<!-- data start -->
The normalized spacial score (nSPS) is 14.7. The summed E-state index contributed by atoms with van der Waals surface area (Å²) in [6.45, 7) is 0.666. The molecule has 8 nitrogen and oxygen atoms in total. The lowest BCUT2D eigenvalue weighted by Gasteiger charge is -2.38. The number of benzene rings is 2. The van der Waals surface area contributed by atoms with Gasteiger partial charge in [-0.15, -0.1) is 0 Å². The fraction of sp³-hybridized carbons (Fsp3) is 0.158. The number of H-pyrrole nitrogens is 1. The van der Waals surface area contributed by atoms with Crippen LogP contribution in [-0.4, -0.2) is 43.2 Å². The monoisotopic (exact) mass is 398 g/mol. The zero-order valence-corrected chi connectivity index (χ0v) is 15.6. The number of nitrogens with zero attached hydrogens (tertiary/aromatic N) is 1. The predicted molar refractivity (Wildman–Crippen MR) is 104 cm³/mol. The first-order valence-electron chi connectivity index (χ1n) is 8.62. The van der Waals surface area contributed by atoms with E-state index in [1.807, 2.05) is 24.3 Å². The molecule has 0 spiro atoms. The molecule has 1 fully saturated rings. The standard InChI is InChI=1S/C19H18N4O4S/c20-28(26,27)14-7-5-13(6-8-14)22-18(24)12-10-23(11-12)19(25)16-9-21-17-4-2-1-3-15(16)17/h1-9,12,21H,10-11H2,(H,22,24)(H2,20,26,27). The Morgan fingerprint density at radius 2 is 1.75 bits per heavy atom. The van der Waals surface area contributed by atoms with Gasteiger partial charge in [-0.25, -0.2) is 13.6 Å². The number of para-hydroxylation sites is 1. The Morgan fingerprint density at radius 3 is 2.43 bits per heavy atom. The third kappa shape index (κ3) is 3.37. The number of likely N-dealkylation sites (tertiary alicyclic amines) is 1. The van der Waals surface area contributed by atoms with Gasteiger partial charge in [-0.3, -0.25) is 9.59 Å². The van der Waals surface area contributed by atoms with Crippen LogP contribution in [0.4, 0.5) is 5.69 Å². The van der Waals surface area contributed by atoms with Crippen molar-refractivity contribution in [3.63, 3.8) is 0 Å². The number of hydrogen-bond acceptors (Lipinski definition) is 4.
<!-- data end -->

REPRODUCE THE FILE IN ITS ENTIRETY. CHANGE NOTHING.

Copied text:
The normalized spacial score (nSPS) is 14.7. The summed E-state index contributed by atoms with van der Waals surface area (Å²) in [6.45, 7) is 0.666. The molecule has 8 nitrogen and oxygen atoms in total. The lowest BCUT2D eigenvalue weighted by Gasteiger charge is -2.38. The number of benzene rings is 2. The van der Waals surface area contributed by atoms with Gasteiger partial charge in [-0.15, -0.1) is 0 Å². The fraction of sp³-hybridized carbons (Fsp3) is 0.158. The number of H-pyrrole nitrogens is 1. The van der Waals surface area contributed by atoms with Crippen LogP contribution in [-0.4, -0.2) is 43.2 Å². The monoisotopic (exact) mass is 398 g/mol. The zero-order valence-corrected chi connectivity index (χ0v) is 15.6. The number of nitrogens with zero attached hydrogens (tertiary/aromatic N) is 1. The predicted molar refractivity (Wildman–Crippen MR) is 104 cm³/mol. The first-order valence-electron chi connectivity index (χ1n) is 8.62. The van der Waals surface area contributed by atoms with E-state index in [1.807, 2.05) is 24.3 Å². The molecule has 0 spiro atoms. The molecule has 1 fully saturated rings. The standard InChI is InChI=1S/C19H18N4O4S/c20-28(26,27)14-7-5-13(6-8-14)22-18(24)12-10-23(11-12)19(25)16-9-21-17-4-2-1-3-15(16)17/h1-9,12,21H,10-11H2,(H,22,24)(H2,20,26,27). The Morgan fingerprint density at radius 2 is 1.75 bits per heavy atom. The van der Waals surface area contributed by atoms with Gasteiger partial charge in [-0.25, -0.2) is 13.6 Å². The number of para-hydroxylation sites is 1. The Morgan fingerprint density at radius 3 is 2.43 bits per heavy atom. The third kappa shape index (κ3) is 3.37. The number of likely N-dealkylation sites (tertiary alicyclic amines) is 1. The van der Waals surface area contributed by atoms with Gasteiger partial charge in [-0.3, -0.25) is 9.59 Å². The van der Waals surface area contributed by atoms with Crippen LogP contribution in [0.4, 0.5) is 5.69 Å². The van der Waals surface area contributed by atoms with Crippen molar-refractivity contribution in [3.63, 3.8) is 0 Å². The number of hydrogen-bond acceptors (Lipinski definition) is 4.